Also: vinyl reissue of 2008 disc
Hellish rhythms storm across a wind-wracked, desolate desert. Colossal, thunderous guitars gallop toward fading orange sunset. Morricone trumpets soar high in enraged skies, only to circle predatorily.
A hoarse voice growls, murmurs, and declares at unbridled volume, sizzle-branding on struck listeners' cerebra the dark poetry of hard-drinking, leather-slapping Western zombies astride rip-snorting rock and roll steeds.
"Ghoultown is not part of any genre, musical scene, or trend"
- band website
Ghoultown's leader, guitarist/singer Lyle, commands stage-fronts with a manner most sinister. His eyes pierce, his lanky frame
whirls and jitters as if possessed. A cowboy hat, its brim stylishly curled, is eminently apropos. And he swipes at his low-slung SG, driving great metal slabs of audio-snarl down a netherwordly trail.
"The new album will be titled, Ghosts of the Southern Son, he told me in a recent email. "The tracks are written, and we begin recording on Sept. 16. It will have 12 new songs, including 'Southern Son,' 'I Am the Night,' 'Black On Black,' 'Blood, Bullets, and Whiskey,' 'Tombstone,' and others."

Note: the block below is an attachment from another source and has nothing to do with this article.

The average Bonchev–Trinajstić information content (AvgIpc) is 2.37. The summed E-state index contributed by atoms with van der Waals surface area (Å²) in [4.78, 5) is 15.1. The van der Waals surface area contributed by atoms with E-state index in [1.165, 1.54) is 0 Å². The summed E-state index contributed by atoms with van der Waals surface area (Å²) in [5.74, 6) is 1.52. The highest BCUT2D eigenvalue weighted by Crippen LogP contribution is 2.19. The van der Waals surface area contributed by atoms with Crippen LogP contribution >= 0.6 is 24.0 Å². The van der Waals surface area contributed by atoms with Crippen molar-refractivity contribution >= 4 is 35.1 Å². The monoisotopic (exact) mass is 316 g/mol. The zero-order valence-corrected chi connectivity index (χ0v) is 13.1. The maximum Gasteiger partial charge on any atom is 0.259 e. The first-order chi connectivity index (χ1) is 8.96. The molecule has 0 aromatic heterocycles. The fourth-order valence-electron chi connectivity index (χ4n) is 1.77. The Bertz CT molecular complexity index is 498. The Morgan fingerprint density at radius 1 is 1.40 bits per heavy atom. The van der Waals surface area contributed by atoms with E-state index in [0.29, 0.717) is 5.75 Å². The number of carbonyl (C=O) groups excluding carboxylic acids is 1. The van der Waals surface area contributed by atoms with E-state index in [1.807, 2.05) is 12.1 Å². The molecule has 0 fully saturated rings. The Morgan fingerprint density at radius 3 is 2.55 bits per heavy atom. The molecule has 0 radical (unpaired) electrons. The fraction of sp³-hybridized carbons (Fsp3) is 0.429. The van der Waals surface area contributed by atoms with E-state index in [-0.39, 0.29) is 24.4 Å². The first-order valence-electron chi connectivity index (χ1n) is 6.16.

He added, "The album will be released on my label, Angry Planet Records, which is the label most of our previous releases have been on (with the exception of two)."
The Ghoultown lineup, he tells me, has been the same since 2006. Lyle is abetted by a hardy, rampaging band of slingers: Jake (lead guitar), Lizard (acoustic guitar/vocals), Santi (bass/vocals), Dalton (drums), and Grimm (trumpet, percussion).
United, they unleash a diabolical, side-winding savagery equal to any midnight watering-hole challenge.
Too, Lyle revealed that the forthcoming Ghosts of the Southern Son isn't the only planned release.
"Life After Sundown, our previous  full-length album, will be released as a 12-inch vinyl LP. It will be released on Sept. 7, by Devil's Brew Productions, a label which specializes in vinyl."
Collectors, heed his admonition: "It will be a limited run of 300 units -- with three different colored vinyl options, 100 of each."
At the time of its initial issuance, I reviewed Life After Sundown for the now-defunct Rockabilly Magazine, writing:
"If deep-pocket major labels possessed any musical imagination or appreciation, they'd be scrapping over this big-sounding, ominously textured Western metallic-psycho illness."
In 2016, I stand by those sentiments. And await the new Ghosts of the Southern Son with tremendous anticipation.
(see more, below)
Videos from Life After Sundown:
"Under the Phantom Moon"
"Drink With the Living Dead"